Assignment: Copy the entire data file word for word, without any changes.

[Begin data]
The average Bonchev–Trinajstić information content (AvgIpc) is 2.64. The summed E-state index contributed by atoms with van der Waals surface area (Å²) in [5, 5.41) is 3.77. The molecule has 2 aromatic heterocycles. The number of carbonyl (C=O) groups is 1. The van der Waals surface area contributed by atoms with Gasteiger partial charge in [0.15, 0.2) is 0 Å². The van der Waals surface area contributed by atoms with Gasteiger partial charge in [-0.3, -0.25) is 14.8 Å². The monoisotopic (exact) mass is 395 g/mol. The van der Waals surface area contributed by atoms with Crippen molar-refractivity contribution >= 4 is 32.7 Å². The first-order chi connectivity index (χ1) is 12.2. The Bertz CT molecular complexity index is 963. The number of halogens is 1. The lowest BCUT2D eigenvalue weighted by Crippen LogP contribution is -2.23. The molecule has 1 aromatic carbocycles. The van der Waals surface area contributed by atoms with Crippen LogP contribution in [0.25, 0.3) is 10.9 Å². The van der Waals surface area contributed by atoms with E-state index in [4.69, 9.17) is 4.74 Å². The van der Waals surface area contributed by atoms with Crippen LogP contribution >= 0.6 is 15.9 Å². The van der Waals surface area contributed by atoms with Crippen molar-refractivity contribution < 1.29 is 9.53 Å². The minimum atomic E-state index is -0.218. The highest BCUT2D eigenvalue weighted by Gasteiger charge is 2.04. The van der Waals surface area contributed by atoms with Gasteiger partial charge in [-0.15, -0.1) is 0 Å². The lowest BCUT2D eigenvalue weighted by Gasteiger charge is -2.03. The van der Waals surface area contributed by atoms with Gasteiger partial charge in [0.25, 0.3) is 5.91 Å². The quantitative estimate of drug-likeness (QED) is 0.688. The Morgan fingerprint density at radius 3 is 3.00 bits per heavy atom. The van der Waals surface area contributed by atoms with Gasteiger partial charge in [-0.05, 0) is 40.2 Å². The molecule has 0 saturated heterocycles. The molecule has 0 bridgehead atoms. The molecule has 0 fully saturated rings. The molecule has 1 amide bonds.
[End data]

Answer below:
The average Bonchev–Trinajstić information content (AvgIpc) is 2.64. The summed E-state index contributed by atoms with van der Waals surface area (Å²) in [5, 5.41) is 3.77. The molecule has 2 aromatic heterocycles. The number of carbonyl (C=O) groups is 1. The van der Waals surface area contributed by atoms with Gasteiger partial charge in [0.15, 0.2) is 0 Å². The van der Waals surface area contributed by atoms with Gasteiger partial charge in [-0.3, -0.25) is 14.8 Å². The monoisotopic (exact) mass is 395 g/mol. The van der Waals surface area contributed by atoms with Crippen molar-refractivity contribution >= 4 is 32.7 Å². The first-order chi connectivity index (χ1) is 12.2. The Bertz CT molecular complexity index is 963. The number of halogens is 1. The lowest BCUT2D eigenvalue weighted by Crippen LogP contribution is -2.23. The molecule has 1 aromatic carbocycles. The van der Waals surface area contributed by atoms with Crippen LogP contribution in [0.25, 0.3) is 10.9 Å². The van der Waals surface area contributed by atoms with E-state index in [4.69, 9.17) is 4.74 Å². The van der Waals surface area contributed by atoms with Crippen LogP contribution >= 0.6 is 15.9 Å². The van der Waals surface area contributed by atoms with Crippen molar-refractivity contribution < 1.29 is 9.53 Å². The minimum atomic E-state index is -0.218. The highest BCUT2D eigenvalue weighted by Gasteiger charge is 2.04. The van der Waals surface area contributed by atoms with Gasteiger partial charge in [-0.15, -0.1) is 0 Å². The lowest BCUT2D eigenvalue weighted by Gasteiger charge is -2.03. The van der Waals surface area contributed by atoms with Gasteiger partial charge in [0.25, 0.3) is 5.91 Å². The quantitative estimate of drug-likeness (QED) is 0.688. The Morgan fingerprint density at radius 3 is 3.00 bits per heavy atom. The van der Waals surface area contributed by atoms with Gasteiger partial charge in [-0.05, 0) is 40.2 Å². The molecule has 0 saturated heterocycles. The molecule has 0 bridgehead atoms. The molecule has 0 fully saturated rings. The molecule has 1 amide bonds.